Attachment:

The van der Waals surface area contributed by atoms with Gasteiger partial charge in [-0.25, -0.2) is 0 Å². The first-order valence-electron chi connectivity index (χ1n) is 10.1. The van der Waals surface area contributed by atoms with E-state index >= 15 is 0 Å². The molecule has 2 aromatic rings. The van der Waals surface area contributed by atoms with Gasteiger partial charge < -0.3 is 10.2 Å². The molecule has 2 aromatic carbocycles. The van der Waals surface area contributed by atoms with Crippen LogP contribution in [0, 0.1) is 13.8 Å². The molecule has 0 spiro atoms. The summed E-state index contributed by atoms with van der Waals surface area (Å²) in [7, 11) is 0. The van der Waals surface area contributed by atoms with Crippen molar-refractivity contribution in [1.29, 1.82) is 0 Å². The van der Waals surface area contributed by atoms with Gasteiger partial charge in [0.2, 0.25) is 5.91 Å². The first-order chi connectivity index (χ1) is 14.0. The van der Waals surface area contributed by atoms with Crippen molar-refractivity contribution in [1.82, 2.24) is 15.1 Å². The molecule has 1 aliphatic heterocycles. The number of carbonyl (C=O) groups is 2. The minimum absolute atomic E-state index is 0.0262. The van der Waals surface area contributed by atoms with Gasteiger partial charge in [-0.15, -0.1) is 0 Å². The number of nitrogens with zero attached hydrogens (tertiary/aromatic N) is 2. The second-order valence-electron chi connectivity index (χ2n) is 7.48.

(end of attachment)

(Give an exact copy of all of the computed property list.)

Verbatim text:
The van der Waals surface area contributed by atoms with Gasteiger partial charge in [-0.25, -0.2) is 0 Å². The first-order valence-electron chi connectivity index (χ1n) is 10.1. The van der Waals surface area contributed by atoms with E-state index >= 15 is 0 Å². The molecule has 2 aromatic rings. The van der Waals surface area contributed by atoms with Gasteiger partial charge < -0.3 is 10.2 Å². The molecule has 2 aromatic carbocycles. The van der Waals surface area contributed by atoms with Crippen LogP contribution in [0, 0.1) is 13.8 Å². The molecule has 0 spiro atoms. The summed E-state index contributed by atoms with van der Waals surface area (Å²) in [7, 11) is 0. The van der Waals surface area contributed by atoms with Crippen molar-refractivity contribution in [1.29, 1.82) is 0 Å². The van der Waals surface area contributed by atoms with Gasteiger partial charge in [0.2, 0.25) is 5.91 Å². The first-order chi connectivity index (χ1) is 14.0. The van der Waals surface area contributed by atoms with Crippen molar-refractivity contribution in [1.82, 2.24) is 15.1 Å². The molecule has 1 aliphatic heterocycles. The number of carbonyl (C=O) groups is 2. The minimum absolute atomic E-state index is 0.0262. The van der Waals surface area contributed by atoms with Gasteiger partial charge in [-0.15, -0.1) is 0 Å². The number of nitrogens with zero attached hydrogens (tertiary/aromatic N) is 2. The second-order valence-electron chi connectivity index (χ2n) is 7.48.